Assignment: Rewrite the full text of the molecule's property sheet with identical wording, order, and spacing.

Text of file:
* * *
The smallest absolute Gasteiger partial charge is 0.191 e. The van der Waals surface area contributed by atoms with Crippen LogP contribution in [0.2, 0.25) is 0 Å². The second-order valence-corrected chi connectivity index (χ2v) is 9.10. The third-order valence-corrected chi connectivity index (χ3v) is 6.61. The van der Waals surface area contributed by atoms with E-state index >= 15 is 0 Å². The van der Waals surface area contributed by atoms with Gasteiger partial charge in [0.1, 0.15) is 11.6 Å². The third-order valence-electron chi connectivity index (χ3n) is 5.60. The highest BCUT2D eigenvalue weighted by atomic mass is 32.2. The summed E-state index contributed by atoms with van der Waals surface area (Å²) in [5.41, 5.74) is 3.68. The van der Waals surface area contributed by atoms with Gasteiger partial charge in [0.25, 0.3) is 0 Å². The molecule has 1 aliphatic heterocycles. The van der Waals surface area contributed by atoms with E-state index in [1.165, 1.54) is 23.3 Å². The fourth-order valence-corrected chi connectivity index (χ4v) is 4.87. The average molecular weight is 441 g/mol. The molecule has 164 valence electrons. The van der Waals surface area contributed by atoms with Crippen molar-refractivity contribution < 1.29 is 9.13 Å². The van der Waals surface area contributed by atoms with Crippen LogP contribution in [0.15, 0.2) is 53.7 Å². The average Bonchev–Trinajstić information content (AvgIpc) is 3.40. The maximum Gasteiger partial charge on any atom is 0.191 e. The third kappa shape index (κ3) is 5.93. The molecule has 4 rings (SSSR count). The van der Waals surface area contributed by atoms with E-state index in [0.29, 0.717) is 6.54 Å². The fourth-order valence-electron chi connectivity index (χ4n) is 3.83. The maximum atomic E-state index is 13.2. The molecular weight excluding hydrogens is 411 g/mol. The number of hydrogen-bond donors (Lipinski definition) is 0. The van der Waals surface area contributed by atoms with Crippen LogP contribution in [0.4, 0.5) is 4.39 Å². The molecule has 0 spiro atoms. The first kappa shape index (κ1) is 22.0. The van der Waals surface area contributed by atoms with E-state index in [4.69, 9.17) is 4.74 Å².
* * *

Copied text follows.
The smallest absolute Gasteiger partial charge is 0.191 e. The van der Waals surface area contributed by atoms with Crippen LogP contribution in [0.2, 0.25) is 0 Å². The second-order valence-corrected chi connectivity index (χ2v) is 9.10. The third-order valence-corrected chi connectivity index (χ3v) is 6.61. The van der Waals surface area contributed by atoms with E-state index >= 15 is 0 Å². The van der Waals surface area contributed by atoms with Gasteiger partial charge in [0.1, 0.15) is 11.6 Å². The third-order valence-electron chi connectivity index (χ3n) is 5.60. The highest BCUT2D eigenvalue weighted by atomic mass is 32.2. The summed E-state index contributed by atoms with van der Waals surface area (Å²) in [5.41, 5.74) is 3.68. The van der Waals surface area contributed by atoms with Gasteiger partial charge in [0.25, 0.3) is 0 Å². The molecule has 1 aliphatic heterocycles. The van der Waals surface area contributed by atoms with E-state index in [1.165, 1.54) is 23.3 Å². The fourth-order valence-corrected chi connectivity index (χ4v) is 4.87. The average molecular weight is 441 g/mol. The molecule has 164 valence electrons. The van der Waals surface area contributed by atoms with Crippen molar-refractivity contribution < 1.29 is 9.13 Å². The van der Waals surface area contributed by atoms with Crippen LogP contribution in [0.15, 0.2) is 53.7 Å². The average Bonchev–Trinajstić information content (AvgIpc) is 3.40. The maximum Gasteiger partial charge on any atom is 0.191 e. The third kappa shape index (κ3) is 5.93. The molecule has 4 rings (SSSR count). The van der Waals surface area contributed by atoms with E-state index in [0.29, 0.717) is 6.54 Å². The fourth-order valence-electron chi connectivity index (χ4n) is 3.83. The maximum atomic E-state index is 13.2. The molecular weight excluding hydrogens is 411 g/mol. The number of hydrogen-bond donors (Lipinski definition) is 0. The van der Waals surface area contributed by atoms with Crippen LogP contribution in [0.4, 0.5) is 4.39 Å². The molecule has 0 spiro atoms. The first kappa shape index (κ1) is 22.0. The van der Waals surface area contributed by atoms with E-state index in [4.69, 9.17) is 4.74 Å².